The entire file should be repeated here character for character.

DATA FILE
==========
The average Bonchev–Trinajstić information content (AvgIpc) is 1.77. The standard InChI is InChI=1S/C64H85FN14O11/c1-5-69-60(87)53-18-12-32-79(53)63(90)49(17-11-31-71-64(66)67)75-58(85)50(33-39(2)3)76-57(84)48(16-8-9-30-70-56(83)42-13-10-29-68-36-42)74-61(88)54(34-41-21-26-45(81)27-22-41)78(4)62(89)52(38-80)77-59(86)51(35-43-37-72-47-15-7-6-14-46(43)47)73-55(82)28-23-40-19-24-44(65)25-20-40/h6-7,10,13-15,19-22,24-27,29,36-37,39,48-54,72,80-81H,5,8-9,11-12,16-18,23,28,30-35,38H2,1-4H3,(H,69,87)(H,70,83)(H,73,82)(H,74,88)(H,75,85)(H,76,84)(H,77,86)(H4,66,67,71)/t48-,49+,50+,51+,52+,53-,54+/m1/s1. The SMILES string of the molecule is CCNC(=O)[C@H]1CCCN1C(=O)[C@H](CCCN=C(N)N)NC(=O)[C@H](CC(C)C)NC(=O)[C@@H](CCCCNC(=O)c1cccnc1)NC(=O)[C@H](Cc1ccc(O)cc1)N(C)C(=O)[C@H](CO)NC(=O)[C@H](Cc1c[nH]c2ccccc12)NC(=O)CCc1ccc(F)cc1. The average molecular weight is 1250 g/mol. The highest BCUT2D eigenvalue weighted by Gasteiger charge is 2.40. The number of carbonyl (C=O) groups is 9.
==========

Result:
The average Bonchev–Trinajstić information content (AvgIpc) is 1.77. The standard InChI is InChI=1S/C64H85FN14O11/c1-5-69-60(87)53-18-12-32-79(53)63(90)49(17-11-31-71-64(66)67)75-58(85)50(33-39(2)3)76-57(84)48(16-8-9-30-70-56(83)42-13-10-29-68-36-42)74-61(88)54(34-41-21-26-45(81)27-22-41)78(4)62(89)52(38-80)77-59(86)51(35-43-37-72-47-15-7-6-14-46(43)47)73-55(82)28-23-40-19-24-44(65)25-20-40/h6-7,10,13-15,19-22,24-27,29,36-37,39,48-54,72,80-81H,5,8-9,11-12,16-18,23,28,30-35,38H2,1-4H3,(H,69,87)(H,70,83)(H,73,82)(H,74,88)(H,75,85)(H,76,84)(H,77,86)(H4,66,67,71)/t48-,49+,50+,51+,52+,53-,54+/m1/s1. The SMILES string of the molecule is CCNC(=O)[C@H]1CCCN1C(=O)[C@H](CCCN=C(N)N)NC(=O)[C@H](CC(C)C)NC(=O)[C@@H](CCCCNC(=O)c1cccnc1)NC(=O)[C@H](Cc1ccc(O)cc1)N(C)C(=O)[C@H](CO)NC(=O)[C@H](Cc1c[nH]c2ccccc12)NC(=O)CCc1ccc(F)cc1. The average molecular weight is 1250 g/mol. The highest BCUT2D eigenvalue weighted by Gasteiger charge is 2.40. The number of carbonyl (C=O) groups is 9.